Korah and two hundred and fifty other rebellious children of God (Numbers 16:1-12) decide, as a matter of bitterness and lack of humility i.e. being prideful, to not only challenge Moses, but to challenge the Almighty God as well:
The Lord is the one you and your followers are really revolting against! For who is Aaron that you are complaining about him?” Then Moses summoned Dathan and Abiram, the sons of Eliab, but they replied, “We refuse to come before you! Isn’t it enough that you brought us out of Egypt, a land flowing with milk and honey, to kill us here in this wilderness, and that you now treat us like your subjects (Numbers 16:11-13 NLT).
We never want to challenge our man of God, but the height of stupidity would be for us to openly insult God. Korah said that Egypt, where they came from, was the land that flowed with "milk and honey", one hundred percent contrary to God's promise (Exodus 3:8). As I wrote this, I prayed, "Lord help me never be so full of pride and bitterness that I would openly and stupidly insult you, in Jesus' name". Korah and his followers bitterness was towards Moses, and God, because they were not still in Egypt. The pridefulness that consumed them was that they believed that they were subject to Moses without God having given Moses this authority.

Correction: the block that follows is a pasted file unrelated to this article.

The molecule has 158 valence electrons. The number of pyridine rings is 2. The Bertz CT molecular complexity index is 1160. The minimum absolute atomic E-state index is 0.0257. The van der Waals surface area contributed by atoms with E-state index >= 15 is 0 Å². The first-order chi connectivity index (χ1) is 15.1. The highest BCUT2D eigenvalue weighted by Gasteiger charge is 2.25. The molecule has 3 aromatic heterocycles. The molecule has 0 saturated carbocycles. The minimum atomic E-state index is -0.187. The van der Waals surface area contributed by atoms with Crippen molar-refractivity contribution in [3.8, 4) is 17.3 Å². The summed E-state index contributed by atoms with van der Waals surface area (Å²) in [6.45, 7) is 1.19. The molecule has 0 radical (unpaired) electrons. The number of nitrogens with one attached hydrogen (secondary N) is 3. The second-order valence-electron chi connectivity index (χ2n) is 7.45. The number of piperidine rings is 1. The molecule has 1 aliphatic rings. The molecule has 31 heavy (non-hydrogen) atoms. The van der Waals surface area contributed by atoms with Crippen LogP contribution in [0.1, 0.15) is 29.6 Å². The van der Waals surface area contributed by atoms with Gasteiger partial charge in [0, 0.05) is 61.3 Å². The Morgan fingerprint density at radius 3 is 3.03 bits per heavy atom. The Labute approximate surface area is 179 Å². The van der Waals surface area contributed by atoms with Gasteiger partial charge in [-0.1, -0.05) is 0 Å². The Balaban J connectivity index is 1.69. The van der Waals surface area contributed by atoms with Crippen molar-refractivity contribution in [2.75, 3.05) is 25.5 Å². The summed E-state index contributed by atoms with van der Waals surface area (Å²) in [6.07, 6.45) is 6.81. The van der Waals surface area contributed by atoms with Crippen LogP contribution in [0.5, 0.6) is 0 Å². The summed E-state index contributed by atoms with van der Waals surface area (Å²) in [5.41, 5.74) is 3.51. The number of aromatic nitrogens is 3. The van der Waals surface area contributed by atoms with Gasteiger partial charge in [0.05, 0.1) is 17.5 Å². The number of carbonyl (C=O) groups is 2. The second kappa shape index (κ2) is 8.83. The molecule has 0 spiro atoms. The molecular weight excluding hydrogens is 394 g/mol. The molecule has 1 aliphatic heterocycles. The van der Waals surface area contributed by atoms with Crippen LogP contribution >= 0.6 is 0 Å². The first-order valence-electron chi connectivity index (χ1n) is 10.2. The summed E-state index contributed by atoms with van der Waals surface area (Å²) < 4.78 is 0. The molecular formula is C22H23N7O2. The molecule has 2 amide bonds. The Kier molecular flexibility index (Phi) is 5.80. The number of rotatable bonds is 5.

The result of their rebellion was disastrous:
And the earth opened her mouth, and swallowed them up, and their houses, and all the men that appertained unto Korah, and all their goods. They, and all that appertained to them, went down alive into the pit, and the earth closed upon them: and they perished from among the congregation (Numbers 16:32-33).
After the Israelites crossed the Jordan into the land that truly flowed with milk and honey, their first conquest was the City of Jericho. This was the Lord's instructions regarding the capture of Jericho that was spoken by Joshua:
And the city shall be accursed, even it, and all that are therein, to the Lord: only Rahab the harlot shall live, she and all that are with her in the house, because she hid the messengers that we sent. And ye, in any wise keep yourselves from the accursed thing, lest ye make yourselves accursed, when ye take of the accursed thing, and make the camp of Israel a curse, and trouble it. But all the silver, and gold, and vessels of brass and iron, are consecrated unto the Lord: they shall come into the treasury of the Lord (Joshua 6:17-19).